[UPDATED: Jan. 2023]
Medicinal mushrooms seem to be everywhere these days. Whether you’re encountering
grow-your-own kits at the farmer’s market, taking a Cordyceps supplement, or watching
Fantastic Fungi on Netflix, it seems that these unique organisms are having a
renaissance—and Lion’s Mane is leading the pack.
Below, we break down how Lion’s Mane can offer you a range of health benefits and why
it might be a good alternative to microdosing.
The Emergence of Microdosing and the Medicinal Mushroom
We’ve all heard about Silicon Valley’s productivity hacks, with tech workers taking small
doses of psilocybin (the active compound found in psychedelic mushrooms) in order to
boost their creativity. These doses are intended to be sub-psychotropic and do not produce any psychedelic effects. Once upon a time, magic mushrooms were associated with hippies
dropping out or wild, hedonistic raves in the woods.
But these days, shrooms seem to be going mainstream. Michael Pollan’s groundbreaking
book on psychedelics “How to Change Your Mind” topped the New York Times
best-seller list when it came out in 2018, and several major institutions have recently run
clinical trials involving psilocybin.
This resurgence in popularity is backed up by science, too, with studies indicating that
psilocybin helps treat depression and improve cognitive flexibility. However, one thing
that can get lost in the enthusiastic buzz around psilocybin is that magic mushrooms
remain illegal in most jurisdictions and possession can bring severe punishments. Apart
from Oregon, magic mushrooms remain a Schedule I drug in most parts of America and
the penalties for being caught with them can range from fines to federal imprisonment. Although many states , provinces and countries are undergoing a “decriminalization” process, which is the first step to legalization, we are still years away from this.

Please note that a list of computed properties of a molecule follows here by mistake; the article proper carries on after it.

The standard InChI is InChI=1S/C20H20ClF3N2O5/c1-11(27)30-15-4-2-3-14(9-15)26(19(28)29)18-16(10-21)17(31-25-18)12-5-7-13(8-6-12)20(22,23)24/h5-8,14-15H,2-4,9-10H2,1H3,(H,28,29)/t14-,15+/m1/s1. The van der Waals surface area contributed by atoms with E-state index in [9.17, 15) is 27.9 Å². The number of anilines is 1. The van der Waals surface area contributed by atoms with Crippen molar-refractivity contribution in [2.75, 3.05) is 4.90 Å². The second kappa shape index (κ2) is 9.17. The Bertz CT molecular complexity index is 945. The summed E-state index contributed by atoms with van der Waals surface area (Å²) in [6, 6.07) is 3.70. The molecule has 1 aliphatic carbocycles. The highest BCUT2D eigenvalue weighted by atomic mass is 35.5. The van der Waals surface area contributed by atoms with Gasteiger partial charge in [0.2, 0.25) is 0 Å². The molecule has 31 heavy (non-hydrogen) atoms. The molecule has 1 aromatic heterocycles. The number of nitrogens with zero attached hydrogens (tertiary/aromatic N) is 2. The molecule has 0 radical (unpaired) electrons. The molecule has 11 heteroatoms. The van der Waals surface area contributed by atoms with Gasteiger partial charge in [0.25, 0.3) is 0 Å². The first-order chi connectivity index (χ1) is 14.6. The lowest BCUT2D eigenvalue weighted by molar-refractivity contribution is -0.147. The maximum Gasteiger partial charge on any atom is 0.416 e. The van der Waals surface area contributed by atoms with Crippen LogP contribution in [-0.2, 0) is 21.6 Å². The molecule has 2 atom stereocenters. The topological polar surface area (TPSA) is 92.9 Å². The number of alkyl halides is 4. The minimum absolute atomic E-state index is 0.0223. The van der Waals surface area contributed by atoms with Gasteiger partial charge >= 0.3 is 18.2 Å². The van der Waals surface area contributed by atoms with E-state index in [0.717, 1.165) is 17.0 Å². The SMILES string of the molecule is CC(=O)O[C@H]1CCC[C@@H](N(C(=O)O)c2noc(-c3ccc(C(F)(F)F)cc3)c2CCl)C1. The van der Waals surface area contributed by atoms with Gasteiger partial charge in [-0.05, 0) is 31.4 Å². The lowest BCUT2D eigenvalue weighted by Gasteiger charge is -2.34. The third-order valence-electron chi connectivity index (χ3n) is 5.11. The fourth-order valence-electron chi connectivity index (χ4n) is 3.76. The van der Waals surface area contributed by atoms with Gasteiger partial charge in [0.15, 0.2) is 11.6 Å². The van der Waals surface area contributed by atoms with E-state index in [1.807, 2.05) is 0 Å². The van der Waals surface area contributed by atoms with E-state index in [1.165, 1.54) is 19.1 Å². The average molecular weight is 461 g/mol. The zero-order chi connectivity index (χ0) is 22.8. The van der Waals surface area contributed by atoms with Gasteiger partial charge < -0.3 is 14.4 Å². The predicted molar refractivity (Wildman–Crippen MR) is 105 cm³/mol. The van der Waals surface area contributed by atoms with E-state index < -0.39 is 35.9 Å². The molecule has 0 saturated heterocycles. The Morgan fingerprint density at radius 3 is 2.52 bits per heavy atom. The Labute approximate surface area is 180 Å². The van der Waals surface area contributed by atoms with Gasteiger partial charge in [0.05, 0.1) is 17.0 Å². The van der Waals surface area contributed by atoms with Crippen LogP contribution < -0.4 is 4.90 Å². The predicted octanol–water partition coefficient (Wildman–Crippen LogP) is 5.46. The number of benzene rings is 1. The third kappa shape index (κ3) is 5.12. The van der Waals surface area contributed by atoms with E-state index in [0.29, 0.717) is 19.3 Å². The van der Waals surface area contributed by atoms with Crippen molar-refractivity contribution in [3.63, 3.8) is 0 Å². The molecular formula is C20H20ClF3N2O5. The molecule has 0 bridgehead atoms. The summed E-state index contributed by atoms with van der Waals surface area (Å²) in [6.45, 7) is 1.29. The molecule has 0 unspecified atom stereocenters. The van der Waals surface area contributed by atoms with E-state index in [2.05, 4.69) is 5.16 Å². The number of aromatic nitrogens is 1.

Luckily, you don’t have to break the law if you want to experiment with the medicinal
benefits of mushrooms—and this is where a completely legal mushroom comes in: Lion’s
Mane. Although Lion’s Mane is not psychedelic (it won’t make you feel high, alter
perception, cause hallucinations, or drastically change your mood) it has been shown to
produce a range of benefits, including antidepressant effects and improved gut health.
If all this talk of microdosing has piqued your interest but you’re not willing to do anything
illegal, Lion’s Mane is an excellent option. Below, we describe some benefits of Lion’s
Mane and detail how you can incorporate it into your own health regime.
So, what exactly is the Lion’s Mane mushroom?
Named for its strange, shaggy appearance that closely resembles shaggy fur, the Lion’s
Mane mushroom (Hericium erinaceus for the botanists among us) grows naturally in the
Northern Hemisphere, usually on the trunks of dead hardwood trees. In the wild, these
mushrooms are common during late summer and fall and can form large, white, spiny
fruit bodies up to 10 inches in diameter.
What are the health benefits of Lion’s Mane?
Although western cultures are only just cottoning to Lion’s Mane’s uses, it has actually
been used therapeutically for centuries, both as an ingredient in cooking and as a
medicinal supplement. Traditional Chinese medicine has long made use of Lion’s Mane.